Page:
References1.Agency for Healthcare Research and Qualityhttp://www.ahrq.gov/news/press/pr2005/lowehrpr.htm2.Clement J. McDonald, MD: The Barriers to EMR Systems and How to Overcome Themhttp://www.j-amia.org/cgi/content/abstract/4/3/2133.Centers for Medicare and Medicaid Serviceshttp://www.cms.hhs.gov/4.IS Kohane, P Greenspun, J Fackler, C Gruino, P Szolovis: Building National EMR Systems via World Wide Webhttp://intl.jamia.org/cgi/content/abstract/3/3/1915.Jaclyn Halpern: The Use of Computers in Healthcarehttp://ccat.sas.upenn.edu/~jaclynh2/presentation.html6.Cariaga, Vance. "Entering the Digital Age, A Baby Step at a Time." Investor's Business Daily. 22. Sept. 2006. http://www.investors.com/editorial/IBDArticles.asp?artsec=22&issue=200609227.Health News Digest. "Few Patients Use or Have Access to Online Services for Communicating with their Doctors." 25 Sept. 2006.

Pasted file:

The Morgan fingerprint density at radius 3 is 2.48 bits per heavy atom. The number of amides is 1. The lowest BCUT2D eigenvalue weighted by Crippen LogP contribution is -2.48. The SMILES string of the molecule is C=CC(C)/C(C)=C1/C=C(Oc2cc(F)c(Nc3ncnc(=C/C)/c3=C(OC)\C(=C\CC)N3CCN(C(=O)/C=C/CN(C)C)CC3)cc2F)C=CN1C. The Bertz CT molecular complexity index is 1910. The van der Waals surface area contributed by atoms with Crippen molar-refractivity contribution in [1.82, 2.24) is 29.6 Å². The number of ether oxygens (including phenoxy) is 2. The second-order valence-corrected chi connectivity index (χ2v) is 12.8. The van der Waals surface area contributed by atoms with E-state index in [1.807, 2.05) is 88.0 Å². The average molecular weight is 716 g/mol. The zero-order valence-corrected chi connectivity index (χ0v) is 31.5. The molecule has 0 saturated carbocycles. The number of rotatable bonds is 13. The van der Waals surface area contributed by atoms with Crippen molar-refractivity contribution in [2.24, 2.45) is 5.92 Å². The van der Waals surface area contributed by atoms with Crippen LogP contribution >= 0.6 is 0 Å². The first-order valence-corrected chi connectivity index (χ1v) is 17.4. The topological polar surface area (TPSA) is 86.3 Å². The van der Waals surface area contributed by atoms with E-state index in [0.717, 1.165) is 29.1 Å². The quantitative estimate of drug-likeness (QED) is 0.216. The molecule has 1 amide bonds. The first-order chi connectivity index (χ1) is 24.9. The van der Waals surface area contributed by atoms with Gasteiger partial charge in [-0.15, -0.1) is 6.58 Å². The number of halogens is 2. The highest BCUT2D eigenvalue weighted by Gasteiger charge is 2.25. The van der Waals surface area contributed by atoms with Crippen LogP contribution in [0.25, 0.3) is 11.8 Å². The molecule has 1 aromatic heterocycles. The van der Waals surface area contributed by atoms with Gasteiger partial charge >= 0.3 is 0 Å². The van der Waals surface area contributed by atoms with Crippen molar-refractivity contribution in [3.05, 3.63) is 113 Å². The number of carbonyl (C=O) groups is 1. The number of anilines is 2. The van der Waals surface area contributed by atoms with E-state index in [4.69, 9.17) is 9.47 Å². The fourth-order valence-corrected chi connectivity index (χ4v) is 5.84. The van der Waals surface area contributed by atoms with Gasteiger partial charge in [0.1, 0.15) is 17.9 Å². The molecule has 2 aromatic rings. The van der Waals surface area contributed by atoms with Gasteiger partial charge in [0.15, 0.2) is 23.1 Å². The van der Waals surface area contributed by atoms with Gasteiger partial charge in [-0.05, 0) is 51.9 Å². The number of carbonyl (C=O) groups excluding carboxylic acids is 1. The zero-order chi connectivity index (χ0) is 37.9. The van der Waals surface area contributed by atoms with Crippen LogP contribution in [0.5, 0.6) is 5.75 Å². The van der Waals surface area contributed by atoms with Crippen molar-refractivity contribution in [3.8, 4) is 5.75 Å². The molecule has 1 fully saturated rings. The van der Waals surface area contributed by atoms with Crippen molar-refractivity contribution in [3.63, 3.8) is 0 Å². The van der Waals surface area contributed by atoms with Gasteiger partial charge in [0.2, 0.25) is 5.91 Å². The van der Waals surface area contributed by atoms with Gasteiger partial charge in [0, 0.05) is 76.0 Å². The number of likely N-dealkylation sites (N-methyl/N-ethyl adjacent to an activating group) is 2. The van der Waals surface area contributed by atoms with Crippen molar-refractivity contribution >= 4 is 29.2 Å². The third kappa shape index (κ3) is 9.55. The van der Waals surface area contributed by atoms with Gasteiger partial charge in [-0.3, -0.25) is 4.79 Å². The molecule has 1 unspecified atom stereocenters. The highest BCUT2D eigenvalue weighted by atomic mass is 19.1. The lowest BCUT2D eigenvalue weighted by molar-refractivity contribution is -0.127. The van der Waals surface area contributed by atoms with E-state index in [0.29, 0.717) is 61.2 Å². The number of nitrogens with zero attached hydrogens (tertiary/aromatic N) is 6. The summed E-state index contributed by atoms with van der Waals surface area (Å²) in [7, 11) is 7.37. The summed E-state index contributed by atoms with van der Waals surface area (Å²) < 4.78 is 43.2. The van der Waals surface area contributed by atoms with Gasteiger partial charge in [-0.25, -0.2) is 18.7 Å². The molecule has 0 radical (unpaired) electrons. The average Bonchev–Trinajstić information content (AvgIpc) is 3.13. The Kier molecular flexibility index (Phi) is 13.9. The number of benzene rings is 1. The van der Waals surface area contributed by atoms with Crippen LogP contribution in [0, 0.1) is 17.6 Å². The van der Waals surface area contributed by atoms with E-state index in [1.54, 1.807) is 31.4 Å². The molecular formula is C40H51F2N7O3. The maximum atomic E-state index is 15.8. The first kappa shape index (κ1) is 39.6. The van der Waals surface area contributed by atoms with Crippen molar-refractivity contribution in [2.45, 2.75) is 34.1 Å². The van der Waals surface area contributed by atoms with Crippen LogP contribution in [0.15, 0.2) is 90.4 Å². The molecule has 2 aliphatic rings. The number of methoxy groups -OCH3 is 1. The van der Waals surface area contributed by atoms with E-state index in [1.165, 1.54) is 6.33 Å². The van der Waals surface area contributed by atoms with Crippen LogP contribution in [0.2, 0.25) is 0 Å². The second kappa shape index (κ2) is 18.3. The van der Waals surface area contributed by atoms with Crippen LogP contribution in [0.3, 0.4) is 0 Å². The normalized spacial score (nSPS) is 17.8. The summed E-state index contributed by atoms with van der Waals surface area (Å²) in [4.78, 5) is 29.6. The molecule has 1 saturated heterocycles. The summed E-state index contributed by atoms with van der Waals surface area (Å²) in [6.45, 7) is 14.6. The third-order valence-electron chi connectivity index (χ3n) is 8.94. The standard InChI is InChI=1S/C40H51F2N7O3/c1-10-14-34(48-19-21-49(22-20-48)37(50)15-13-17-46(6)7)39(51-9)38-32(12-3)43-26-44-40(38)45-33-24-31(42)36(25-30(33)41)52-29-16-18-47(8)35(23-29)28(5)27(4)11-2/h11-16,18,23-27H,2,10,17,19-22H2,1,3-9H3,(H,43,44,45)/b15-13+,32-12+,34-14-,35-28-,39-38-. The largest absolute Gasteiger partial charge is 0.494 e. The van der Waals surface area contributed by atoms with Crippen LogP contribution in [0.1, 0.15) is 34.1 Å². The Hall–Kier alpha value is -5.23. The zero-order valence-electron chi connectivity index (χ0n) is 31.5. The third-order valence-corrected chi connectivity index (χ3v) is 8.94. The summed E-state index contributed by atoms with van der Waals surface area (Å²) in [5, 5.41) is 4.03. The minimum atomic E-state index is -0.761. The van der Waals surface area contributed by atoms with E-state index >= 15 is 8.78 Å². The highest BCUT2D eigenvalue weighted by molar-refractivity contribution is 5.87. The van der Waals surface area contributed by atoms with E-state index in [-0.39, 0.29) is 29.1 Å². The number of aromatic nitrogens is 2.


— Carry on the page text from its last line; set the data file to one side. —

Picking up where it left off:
http://healthnewsdigest.com/news/article_4499.shtml8.Cosgrove, Meghan. "Special Report: Striking the Balance: HIPAA & the ED." American Health Consultants. 23 Sept. 2006.
http://www.e-topics.com/index.asp?layout=stdnewsdis&UserID=20040628063503766628&doc_id=NR200610013000.1_1d9601c7076bd9219.Thomas H. Davenport, John Glaser: Just-in-Time Delivery Comes to Knowledge Management. 1 Jul. 2002.